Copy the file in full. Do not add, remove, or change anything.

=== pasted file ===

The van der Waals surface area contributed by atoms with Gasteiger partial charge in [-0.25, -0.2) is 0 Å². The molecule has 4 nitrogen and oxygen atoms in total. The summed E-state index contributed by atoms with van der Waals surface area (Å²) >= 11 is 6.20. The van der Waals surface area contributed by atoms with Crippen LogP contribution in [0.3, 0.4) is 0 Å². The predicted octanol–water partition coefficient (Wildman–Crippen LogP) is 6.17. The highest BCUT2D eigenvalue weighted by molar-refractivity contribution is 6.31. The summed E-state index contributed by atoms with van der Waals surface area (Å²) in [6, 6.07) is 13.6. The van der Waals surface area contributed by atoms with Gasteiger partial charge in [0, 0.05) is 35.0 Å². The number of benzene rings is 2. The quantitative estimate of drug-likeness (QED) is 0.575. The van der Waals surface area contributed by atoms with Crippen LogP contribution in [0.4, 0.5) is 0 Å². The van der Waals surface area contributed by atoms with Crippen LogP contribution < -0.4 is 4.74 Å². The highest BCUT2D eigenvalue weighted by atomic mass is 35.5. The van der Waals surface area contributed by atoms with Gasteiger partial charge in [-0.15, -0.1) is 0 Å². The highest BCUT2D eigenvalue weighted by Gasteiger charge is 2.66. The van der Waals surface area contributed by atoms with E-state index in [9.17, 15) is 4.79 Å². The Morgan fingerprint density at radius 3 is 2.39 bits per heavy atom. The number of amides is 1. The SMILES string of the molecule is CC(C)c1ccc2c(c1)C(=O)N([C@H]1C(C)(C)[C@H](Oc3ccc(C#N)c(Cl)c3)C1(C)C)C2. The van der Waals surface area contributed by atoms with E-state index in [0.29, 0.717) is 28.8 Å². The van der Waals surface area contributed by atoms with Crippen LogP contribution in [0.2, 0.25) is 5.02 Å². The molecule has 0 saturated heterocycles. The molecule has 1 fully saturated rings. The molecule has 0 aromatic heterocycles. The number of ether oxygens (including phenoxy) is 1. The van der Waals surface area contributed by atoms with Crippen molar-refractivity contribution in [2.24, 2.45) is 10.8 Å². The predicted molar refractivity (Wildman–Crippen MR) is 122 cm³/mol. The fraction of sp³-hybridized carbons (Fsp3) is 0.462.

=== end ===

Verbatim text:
The van der Waals surface area contributed by atoms with Gasteiger partial charge in [-0.25, -0.2) is 0 Å². The molecule has 4 nitrogen and oxygen atoms in total. The summed E-state index contributed by atoms with van der Waals surface area (Å²) >= 11 is 6.20. The van der Waals surface area contributed by atoms with Crippen LogP contribution in [0.3, 0.4) is 0 Å². The predicted octanol–water partition coefficient (Wildman–Crippen LogP) is 6.17. The highest BCUT2D eigenvalue weighted by molar-refractivity contribution is 6.31. The summed E-state index contributed by atoms with van der Waals surface area (Å²) in [6, 6.07) is 13.6. The van der Waals surface area contributed by atoms with Gasteiger partial charge in [0, 0.05) is 35.0 Å². The number of benzene rings is 2. The quantitative estimate of drug-likeness (QED) is 0.575. The van der Waals surface area contributed by atoms with Crippen LogP contribution in [0.4, 0.5) is 0 Å². The van der Waals surface area contributed by atoms with Crippen LogP contribution < -0.4 is 4.74 Å². The highest BCUT2D eigenvalue weighted by atomic mass is 35.5. The van der Waals surface area contributed by atoms with Gasteiger partial charge in [-0.15, -0.1) is 0 Å². The highest BCUT2D eigenvalue weighted by Gasteiger charge is 2.66. The van der Waals surface area contributed by atoms with E-state index in [9.17, 15) is 4.79 Å². The Morgan fingerprint density at radius 3 is 2.39 bits per heavy atom. The number of amides is 1. The SMILES string of the molecule is CC(C)c1ccc2c(c1)C(=O)N([C@H]1C(C)(C)[C@H](Oc3ccc(C#N)c(Cl)c3)C1(C)C)C2. The van der Waals surface area contributed by atoms with E-state index in [0.29, 0.717) is 28.8 Å². The van der Waals surface area contributed by atoms with Crippen LogP contribution in [0.2, 0.25) is 5.02 Å². The molecule has 0 saturated heterocycles. The molecule has 1 fully saturated rings. The molecule has 0 aromatic heterocycles. The number of ether oxygens (including phenoxy) is 1. The van der Waals surface area contributed by atoms with Crippen molar-refractivity contribution in [2.24, 2.45) is 10.8 Å². The predicted molar refractivity (Wildman–Crippen MR) is 122 cm³/mol. The fraction of sp³-hybridized carbons (Fsp3) is 0.462.